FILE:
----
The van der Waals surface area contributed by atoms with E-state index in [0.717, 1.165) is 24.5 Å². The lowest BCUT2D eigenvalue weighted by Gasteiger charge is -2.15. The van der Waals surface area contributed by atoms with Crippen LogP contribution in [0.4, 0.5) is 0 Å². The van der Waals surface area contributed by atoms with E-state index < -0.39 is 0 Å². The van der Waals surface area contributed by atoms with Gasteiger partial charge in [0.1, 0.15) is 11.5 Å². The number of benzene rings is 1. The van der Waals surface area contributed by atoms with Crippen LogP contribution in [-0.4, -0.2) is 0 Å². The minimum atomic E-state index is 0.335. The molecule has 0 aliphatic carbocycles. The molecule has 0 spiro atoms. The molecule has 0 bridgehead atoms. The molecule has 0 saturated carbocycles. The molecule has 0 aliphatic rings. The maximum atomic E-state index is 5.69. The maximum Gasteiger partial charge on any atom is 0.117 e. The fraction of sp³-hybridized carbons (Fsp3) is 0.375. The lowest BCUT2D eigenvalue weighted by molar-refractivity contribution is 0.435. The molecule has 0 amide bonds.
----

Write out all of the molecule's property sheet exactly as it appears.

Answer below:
The van der Waals surface area contributed by atoms with E-state index in [0.717, 1.165) is 24.5 Å². The lowest BCUT2D eigenvalue weighted by Gasteiger charge is -2.15. The van der Waals surface area contributed by atoms with Crippen LogP contribution in [0.4, 0.5) is 0 Å². The van der Waals surface area contributed by atoms with E-state index < -0.39 is 0 Å². The van der Waals surface area contributed by atoms with Gasteiger partial charge in [0.1, 0.15) is 11.5 Å². The number of benzene rings is 1. The van der Waals surface area contributed by atoms with Crippen LogP contribution in [-0.4, -0.2) is 0 Å². The minimum atomic E-state index is 0.335. The molecule has 0 aliphatic carbocycles. The molecule has 0 spiro atoms. The molecule has 0 bridgehead atoms. The molecule has 0 saturated carbocycles. The molecule has 0 aliphatic rings. The maximum atomic E-state index is 5.69. The maximum Gasteiger partial charge on any atom is 0.117 e. The fraction of sp³-hybridized carbons (Fsp3) is 0.375. The lowest BCUT2D eigenvalue weighted by molar-refractivity contribution is 0.435. The molecule has 0 amide bonds.